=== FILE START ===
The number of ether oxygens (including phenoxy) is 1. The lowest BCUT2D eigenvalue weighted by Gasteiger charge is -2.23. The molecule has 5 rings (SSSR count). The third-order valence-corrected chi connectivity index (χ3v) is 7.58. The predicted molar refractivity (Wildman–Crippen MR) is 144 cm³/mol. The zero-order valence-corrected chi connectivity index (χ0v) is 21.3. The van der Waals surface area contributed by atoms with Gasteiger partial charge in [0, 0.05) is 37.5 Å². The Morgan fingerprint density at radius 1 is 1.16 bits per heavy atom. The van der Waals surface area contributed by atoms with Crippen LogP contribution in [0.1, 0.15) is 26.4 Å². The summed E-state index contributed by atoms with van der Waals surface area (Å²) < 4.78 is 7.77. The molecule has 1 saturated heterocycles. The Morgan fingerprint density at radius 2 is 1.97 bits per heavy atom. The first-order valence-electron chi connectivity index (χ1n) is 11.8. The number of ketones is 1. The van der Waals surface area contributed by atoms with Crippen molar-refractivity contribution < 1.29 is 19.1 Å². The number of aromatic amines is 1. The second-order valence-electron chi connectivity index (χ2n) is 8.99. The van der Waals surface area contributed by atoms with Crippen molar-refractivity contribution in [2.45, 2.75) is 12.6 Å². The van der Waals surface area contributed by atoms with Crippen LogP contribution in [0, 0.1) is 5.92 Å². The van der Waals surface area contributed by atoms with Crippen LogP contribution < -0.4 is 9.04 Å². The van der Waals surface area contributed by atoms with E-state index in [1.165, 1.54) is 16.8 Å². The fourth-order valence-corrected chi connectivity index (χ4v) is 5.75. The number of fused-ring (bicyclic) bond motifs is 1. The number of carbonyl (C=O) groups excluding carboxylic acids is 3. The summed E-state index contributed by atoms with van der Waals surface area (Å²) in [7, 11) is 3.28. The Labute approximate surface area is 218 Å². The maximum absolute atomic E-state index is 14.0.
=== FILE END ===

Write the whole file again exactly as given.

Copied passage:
The number of ether oxygens (including phenoxy) is 1. The lowest BCUT2D eigenvalue weighted by Gasteiger charge is -2.23. The molecule has 5 rings (SSSR count). The third-order valence-corrected chi connectivity index (χ3v) is 7.58. The predicted molar refractivity (Wildman–Crippen MR) is 144 cm³/mol. The zero-order valence-corrected chi connectivity index (χ0v) is 21.3. The van der Waals surface area contributed by atoms with Gasteiger partial charge in [0, 0.05) is 37.5 Å². The Morgan fingerprint density at radius 1 is 1.16 bits per heavy atom. The van der Waals surface area contributed by atoms with Crippen LogP contribution in [0.1, 0.15) is 26.4 Å². The summed E-state index contributed by atoms with van der Waals surface area (Å²) < 4.78 is 7.77. The molecule has 1 saturated heterocycles. The Morgan fingerprint density at radius 2 is 1.97 bits per heavy atom. The first-order valence-electron chi connectivity index (χ1n) is 11.8. The number of ketones is 1. The van der Waals surface area contributed by atoms with Crippen molar-refractivity contribution < 1.29 is 19.1 Å². The number of aromatic amines is 1. The second-order valence-electron chi connectivity index (χ2n) is 8.99. The van der Waals surface area contributed by atoms with Crippen molar-refractivity contribution in [2.45, 2.75) is 12.6 Å². The van der Waals surface area contributed by atoms with Crippen LogP contribution in [0, 0.1) is 5.92 Å². The van der Waals surface area contributed by atoms with Crippen LogP contribution < -0.4 is 9.04 Å². The van der Waals surface area contributed by atoms with E-state index in [1.165, 1.54) is 16.8 Å². The fourth-order valence-corrected chi connectivity index (χ4v) is 5.75. The number of fused-ring (bicyclic) bond motifs is 1. The number of carbonyl (C=O) groups excluding carboxylic acids is 3. The summed E-state index contributed by atoms with van der Waals surface area (Å²) in [7, 11) is 3.28. The Labute approximate surface area is 218 Å². The maximum absolute atomic E-state index is 14.0.